A $52,500 donation from an anonymous donor has provided the Fremont High School football program with 130 new helmets outfitted with sensors designed to monitor how hard players are hit.
The Riddell Speedflex helmets, which cost $400 each, include the company's InSite Impact Response System.
The system includes special sensor pads embedded inside the helmet that are supposed to monitor and register the force and severity of hits, so coaches and athletic trainers can monitor players for concussions and other head injuries.
Seth McClain, the head football coach at FHS, said he is impressed by the concussion technology included in the new helmets and the generosity of the Fremont community.
“We were excited about the opportunity to have these helmets," McClain said. "They will be an extremely useful tool for us. It is really just mind-blowing that people in the Fremont community care enough to make such a generous donation to us and our program. We are just overwhelmed, and very grateful, for what we have been given in these helmets.”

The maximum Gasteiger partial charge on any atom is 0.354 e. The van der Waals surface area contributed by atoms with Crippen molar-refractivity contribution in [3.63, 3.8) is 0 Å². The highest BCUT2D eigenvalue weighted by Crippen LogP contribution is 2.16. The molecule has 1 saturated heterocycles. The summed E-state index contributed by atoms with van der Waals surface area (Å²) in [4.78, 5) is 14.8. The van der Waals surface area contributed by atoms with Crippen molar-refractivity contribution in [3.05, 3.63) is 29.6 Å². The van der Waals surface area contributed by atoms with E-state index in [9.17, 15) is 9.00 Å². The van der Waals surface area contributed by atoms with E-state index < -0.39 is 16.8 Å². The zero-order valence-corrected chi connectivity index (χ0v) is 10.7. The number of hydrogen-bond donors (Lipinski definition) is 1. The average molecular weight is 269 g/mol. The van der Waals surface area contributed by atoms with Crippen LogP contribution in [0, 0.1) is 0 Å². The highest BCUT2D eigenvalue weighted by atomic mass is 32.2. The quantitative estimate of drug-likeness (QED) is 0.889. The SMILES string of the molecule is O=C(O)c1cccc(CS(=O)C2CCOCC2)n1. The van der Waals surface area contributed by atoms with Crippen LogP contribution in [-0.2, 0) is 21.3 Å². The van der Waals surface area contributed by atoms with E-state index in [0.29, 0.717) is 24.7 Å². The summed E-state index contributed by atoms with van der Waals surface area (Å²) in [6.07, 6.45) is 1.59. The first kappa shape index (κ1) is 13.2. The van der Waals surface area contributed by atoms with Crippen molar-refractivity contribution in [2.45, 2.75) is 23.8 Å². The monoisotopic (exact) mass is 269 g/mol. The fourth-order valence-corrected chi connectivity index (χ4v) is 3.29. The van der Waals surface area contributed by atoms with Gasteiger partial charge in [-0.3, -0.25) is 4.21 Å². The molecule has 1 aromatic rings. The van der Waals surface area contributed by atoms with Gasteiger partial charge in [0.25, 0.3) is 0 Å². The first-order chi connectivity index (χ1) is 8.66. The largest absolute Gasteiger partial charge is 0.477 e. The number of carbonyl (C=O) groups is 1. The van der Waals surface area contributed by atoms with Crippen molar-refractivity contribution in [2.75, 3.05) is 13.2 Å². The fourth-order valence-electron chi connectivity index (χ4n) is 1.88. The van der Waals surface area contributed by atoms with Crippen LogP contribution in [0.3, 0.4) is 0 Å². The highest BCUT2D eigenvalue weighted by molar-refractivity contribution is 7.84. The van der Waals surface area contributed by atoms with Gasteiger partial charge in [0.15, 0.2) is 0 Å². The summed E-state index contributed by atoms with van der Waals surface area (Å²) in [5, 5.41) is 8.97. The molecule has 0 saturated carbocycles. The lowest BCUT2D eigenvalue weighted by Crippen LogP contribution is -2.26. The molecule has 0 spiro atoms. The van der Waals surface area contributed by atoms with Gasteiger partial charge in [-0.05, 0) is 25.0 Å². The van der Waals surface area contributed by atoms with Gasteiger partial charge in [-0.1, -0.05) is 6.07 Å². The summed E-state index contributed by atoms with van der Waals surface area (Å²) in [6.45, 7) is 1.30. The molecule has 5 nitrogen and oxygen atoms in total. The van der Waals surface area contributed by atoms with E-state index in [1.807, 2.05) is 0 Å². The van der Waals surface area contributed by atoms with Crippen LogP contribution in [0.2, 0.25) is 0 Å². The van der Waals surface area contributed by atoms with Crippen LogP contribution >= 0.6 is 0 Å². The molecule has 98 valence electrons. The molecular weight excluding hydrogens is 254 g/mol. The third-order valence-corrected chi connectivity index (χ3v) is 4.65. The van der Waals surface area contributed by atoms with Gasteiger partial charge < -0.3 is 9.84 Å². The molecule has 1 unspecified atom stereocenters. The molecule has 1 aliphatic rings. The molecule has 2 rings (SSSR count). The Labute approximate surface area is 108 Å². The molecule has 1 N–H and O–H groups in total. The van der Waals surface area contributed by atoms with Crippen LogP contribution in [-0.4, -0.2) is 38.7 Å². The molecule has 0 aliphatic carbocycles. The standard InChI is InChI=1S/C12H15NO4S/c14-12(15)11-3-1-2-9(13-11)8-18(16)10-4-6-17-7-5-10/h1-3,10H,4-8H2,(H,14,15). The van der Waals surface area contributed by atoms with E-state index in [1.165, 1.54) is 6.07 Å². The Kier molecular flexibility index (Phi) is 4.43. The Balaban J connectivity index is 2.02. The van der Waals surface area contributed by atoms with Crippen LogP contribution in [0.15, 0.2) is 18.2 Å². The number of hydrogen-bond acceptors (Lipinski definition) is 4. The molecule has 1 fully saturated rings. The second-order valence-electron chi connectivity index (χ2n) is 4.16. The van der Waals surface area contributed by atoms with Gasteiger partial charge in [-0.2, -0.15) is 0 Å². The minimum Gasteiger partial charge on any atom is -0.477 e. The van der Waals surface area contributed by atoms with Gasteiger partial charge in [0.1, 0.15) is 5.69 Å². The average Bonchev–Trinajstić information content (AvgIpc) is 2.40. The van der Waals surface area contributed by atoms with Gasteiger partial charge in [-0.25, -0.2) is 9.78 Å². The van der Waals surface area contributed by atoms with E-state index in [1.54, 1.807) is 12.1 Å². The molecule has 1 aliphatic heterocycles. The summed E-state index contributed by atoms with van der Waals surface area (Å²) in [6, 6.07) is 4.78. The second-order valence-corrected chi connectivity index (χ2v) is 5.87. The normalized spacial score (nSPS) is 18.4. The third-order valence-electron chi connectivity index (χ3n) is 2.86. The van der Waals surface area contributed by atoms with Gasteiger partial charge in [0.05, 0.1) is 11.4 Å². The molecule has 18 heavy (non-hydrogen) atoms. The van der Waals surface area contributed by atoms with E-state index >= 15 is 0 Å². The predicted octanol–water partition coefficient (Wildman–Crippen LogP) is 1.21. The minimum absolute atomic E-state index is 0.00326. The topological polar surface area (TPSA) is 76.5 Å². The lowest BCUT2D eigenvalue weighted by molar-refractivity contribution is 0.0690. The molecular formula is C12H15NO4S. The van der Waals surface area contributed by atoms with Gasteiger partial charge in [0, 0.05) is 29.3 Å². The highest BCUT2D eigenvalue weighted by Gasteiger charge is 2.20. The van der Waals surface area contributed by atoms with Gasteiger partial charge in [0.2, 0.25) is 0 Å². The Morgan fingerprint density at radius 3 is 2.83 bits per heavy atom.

Creighton Prep was the first Metro area school to use the Riddell Speedflex helmets and they did so during the 2017 football season. This season FHS, the seven high schools in the Omaha Public Schools system and Bellevue West, are all using them.
The push to utilize the concussion-technology-equipped helmets was triggered, in part, by a brain injury a student suffered last year in a game Creighton Prep played against Papillion-La Vista.
After a hit, Papillion-La Vista player Brandon Steburg felt dizzy and disoriented and lost consciousness. He ended-up spending six days in a medically-induced coma and had part of his skull removed because of his head injury.
Jake Heineman, a senior defensive end on the FHS varsity football team this season, said he is a fan of the safety features included in the new helmets.
“I think it will help a lot with the safety of all of us players," Heineman said. "It will help keep guys healthy and recognize head injuries much faster than before. It will also keep us in check, making sure we are not overdoing it and taking too many hits, whether it be in-game or just every day during practices.”